Step 9. The printer should work forever now. We will pay attention to the printout. If a color is fading, we will take the cartridge out and add more ink. If the cartridge is printing in stripes, we will take the cartridge out and unclog it using procedure #7 above.
1 x Black Cartridge cover, with air pressure assembly and a black refill plug.
1 x Color Cartridge cover with air pressure regulator and color refill plugs
1 x Flat-head priming syringe with a silicone tip.
Things you will need (not included in the package):
- 1. Sandpaper, 120- 150 grid.
- 2. Heavy-duty utility knife
- 3. Some rubber bands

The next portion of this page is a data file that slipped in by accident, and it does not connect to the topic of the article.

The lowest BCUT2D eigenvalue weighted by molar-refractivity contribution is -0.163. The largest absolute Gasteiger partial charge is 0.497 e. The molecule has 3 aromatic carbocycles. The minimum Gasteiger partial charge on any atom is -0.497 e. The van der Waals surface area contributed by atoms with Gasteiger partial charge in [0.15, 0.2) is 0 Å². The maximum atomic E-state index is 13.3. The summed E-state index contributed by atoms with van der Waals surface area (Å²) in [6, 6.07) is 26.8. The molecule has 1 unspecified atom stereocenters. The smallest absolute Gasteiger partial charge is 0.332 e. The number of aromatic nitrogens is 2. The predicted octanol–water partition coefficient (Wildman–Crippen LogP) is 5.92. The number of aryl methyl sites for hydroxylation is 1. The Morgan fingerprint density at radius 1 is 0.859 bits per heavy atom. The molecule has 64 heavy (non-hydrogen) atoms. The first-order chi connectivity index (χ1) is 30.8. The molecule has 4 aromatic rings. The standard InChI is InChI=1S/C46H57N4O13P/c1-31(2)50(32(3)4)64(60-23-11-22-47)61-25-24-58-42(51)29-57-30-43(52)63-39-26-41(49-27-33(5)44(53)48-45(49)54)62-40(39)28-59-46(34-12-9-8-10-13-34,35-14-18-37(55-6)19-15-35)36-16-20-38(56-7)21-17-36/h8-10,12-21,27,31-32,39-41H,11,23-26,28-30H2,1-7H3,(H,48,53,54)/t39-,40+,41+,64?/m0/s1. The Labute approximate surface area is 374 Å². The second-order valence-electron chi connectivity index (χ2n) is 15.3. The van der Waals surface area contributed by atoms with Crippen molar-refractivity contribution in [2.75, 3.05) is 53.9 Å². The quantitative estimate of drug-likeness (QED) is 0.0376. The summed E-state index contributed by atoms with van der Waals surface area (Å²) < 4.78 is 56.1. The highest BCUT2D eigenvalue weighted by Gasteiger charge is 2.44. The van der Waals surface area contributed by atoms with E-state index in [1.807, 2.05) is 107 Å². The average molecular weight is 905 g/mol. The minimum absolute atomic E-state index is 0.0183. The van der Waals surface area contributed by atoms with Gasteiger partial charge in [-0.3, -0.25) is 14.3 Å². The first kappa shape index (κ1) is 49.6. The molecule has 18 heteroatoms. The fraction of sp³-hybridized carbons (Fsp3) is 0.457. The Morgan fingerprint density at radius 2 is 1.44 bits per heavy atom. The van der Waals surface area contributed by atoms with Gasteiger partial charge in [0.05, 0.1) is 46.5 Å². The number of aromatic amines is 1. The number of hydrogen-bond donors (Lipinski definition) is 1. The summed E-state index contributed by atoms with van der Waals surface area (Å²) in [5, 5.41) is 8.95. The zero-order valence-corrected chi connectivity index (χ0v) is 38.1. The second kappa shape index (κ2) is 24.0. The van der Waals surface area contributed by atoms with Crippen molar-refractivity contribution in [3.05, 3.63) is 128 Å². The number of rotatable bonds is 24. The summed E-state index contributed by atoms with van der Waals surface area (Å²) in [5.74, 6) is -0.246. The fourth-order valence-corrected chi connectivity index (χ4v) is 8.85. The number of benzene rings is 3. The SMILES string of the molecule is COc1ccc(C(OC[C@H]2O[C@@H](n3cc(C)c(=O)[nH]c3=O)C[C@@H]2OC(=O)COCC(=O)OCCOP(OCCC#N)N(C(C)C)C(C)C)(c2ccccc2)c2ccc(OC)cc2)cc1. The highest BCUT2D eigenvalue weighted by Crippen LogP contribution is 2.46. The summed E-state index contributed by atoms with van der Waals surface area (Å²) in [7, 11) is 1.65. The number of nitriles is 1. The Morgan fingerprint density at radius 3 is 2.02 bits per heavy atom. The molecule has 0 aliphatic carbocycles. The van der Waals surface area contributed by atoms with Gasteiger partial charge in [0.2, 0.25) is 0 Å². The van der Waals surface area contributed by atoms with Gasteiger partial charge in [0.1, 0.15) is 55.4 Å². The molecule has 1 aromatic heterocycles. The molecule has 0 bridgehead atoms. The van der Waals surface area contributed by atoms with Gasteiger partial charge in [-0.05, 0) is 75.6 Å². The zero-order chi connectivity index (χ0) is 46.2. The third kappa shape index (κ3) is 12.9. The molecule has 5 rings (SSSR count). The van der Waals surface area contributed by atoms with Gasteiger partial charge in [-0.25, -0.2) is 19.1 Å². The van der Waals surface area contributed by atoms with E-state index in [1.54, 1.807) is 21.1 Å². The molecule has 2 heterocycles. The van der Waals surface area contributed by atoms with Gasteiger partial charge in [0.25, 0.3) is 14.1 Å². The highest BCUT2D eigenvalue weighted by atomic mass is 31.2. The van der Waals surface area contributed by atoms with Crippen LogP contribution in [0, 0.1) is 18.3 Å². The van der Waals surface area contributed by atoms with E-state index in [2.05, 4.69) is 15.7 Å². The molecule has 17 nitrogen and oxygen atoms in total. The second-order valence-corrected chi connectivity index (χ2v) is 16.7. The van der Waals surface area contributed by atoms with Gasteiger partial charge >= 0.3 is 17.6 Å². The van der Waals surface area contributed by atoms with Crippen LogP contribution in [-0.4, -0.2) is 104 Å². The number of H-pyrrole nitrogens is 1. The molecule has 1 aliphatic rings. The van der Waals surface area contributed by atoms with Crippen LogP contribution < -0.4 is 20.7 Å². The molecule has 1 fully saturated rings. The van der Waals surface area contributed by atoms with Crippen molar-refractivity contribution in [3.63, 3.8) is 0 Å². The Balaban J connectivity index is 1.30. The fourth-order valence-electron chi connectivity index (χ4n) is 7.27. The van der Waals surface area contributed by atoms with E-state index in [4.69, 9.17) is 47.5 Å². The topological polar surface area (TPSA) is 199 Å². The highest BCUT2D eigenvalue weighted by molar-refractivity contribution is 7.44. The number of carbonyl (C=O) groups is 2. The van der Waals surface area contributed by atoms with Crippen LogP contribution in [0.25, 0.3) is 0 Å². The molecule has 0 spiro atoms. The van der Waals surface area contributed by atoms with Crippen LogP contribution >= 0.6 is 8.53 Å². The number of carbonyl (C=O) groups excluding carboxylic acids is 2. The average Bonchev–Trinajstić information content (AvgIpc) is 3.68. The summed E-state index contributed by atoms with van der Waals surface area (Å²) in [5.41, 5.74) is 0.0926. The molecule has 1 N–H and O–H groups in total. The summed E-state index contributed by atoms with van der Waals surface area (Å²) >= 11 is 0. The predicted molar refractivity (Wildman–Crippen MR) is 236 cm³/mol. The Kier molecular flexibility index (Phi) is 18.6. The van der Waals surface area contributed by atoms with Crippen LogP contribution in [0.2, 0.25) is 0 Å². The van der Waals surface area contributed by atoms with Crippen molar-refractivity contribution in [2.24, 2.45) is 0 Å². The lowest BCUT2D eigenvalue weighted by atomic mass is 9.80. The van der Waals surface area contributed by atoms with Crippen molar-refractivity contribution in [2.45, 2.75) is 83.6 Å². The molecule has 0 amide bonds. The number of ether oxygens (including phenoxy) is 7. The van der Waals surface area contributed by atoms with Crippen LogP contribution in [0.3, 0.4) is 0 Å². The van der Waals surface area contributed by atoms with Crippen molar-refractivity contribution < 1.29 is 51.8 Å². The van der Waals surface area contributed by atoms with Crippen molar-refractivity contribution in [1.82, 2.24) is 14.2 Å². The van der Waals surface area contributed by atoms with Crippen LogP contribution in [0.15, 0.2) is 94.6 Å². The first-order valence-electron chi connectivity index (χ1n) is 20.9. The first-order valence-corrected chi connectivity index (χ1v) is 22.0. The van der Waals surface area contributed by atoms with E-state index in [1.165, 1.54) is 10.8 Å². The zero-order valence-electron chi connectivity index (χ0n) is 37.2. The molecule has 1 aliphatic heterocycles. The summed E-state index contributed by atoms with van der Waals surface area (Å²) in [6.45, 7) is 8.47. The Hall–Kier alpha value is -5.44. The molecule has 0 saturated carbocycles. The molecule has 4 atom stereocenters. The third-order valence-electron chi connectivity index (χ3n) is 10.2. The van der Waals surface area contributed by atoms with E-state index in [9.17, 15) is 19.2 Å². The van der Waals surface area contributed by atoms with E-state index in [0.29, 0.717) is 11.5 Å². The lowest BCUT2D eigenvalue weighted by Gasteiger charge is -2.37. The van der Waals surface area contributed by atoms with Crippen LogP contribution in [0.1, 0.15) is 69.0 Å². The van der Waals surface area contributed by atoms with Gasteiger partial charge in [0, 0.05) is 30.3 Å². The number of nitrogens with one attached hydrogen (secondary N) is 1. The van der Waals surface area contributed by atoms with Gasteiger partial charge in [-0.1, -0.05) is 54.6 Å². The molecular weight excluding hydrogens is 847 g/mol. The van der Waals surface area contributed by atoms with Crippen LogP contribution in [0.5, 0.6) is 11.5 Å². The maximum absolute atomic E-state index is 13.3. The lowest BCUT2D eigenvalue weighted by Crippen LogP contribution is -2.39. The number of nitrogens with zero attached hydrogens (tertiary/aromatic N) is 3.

- 4. Super Glue. Do not use foamed glues, such as Gorilla White. The Gorilla Clear or Brown is okay to use. When picking glue, we will make sure it is waterproof. Then, we will check its tack-free time and cure time. For example, the Gorilla Clear Glue is foam-free, two-hour tack-free, and 24-hour cure. Therefore, we will probably leave it at least twelve hours before using the product.
- 5. Long nose plier (for a sponged refillable cartridge).
- 6. Ink
Beta Reviewer's Tip
I have made 3 sets of spongeless cartridges thus far. this past set, I used DAP rapid fuse with primer(for plastic). It states a 30 min cure time. I let it set for and hour and was able to start printing. So in less than two hours, I was able to mod the cartridge and start printing. Just wanted to share. Thanks.
Hello Everyone, I must say I'm very satisfied with this clear spongeless kit. With the help of Kevin's videos I was able to successfully modify two sets of cartridges during my first attempts. Once you go spongeless there is no coming back. Definitely made HP cartridges great again.